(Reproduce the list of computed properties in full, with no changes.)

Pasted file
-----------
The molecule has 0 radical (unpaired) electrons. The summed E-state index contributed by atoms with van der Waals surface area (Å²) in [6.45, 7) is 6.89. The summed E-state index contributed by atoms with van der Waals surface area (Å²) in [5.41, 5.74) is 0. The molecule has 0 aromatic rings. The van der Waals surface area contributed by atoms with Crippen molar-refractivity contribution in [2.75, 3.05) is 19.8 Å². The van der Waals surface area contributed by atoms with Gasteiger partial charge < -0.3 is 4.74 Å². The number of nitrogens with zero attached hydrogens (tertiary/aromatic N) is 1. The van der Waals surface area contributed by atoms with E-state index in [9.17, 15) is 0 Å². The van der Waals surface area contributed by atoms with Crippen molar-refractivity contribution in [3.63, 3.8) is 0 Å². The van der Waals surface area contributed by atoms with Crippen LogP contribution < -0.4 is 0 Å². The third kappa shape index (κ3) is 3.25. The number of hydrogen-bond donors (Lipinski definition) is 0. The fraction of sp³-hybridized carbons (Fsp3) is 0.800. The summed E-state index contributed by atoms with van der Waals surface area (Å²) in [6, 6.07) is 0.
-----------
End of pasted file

The molecule has 0 radical (unpaired) electrons. The summed E-state index contributed by atoms with van der Waals surface area (Å²) in [6.45, 7) is 6.89. The summed E-state index contributed by atoms with van der Waals surface area (Å²) in [5.41, 5.74) is 0. The molecule has 0 aromatic rings. The van der Waals surface area contributed by atoms with Crippen molar-refractivity contribution in [2.75, 3.05) is 19.8 Å². The van der Waals surface area contributed by atoms with Gasteiger partial charge < -0.3 is 4.74 Å². The number of nitrogens with zero attached hydrogens (tertiary/aromatic N) is 1. The van der Waals surface area contributed by atoms with E-state index in [9.17, 15) is 0 Å². The van der Waals surface area contributed by atoms with Crippen molar-refractivity contribution in [3.63, 3.8) is 0 Å². The van der Waals surface area contributed by atoms with Crippen LogP contribution < -0.4 is 0 Å². The third kappa shape index (κ3) is 3.25. The number of hydrogen-bond donors (Lipinski definition) is 0. The fraction of sp³-hybridized carbons (Fsp3) is 0.800. The summed E-state index contributed by atoms with van der Waals surface area (Å²) in [6, 6.07) is 0.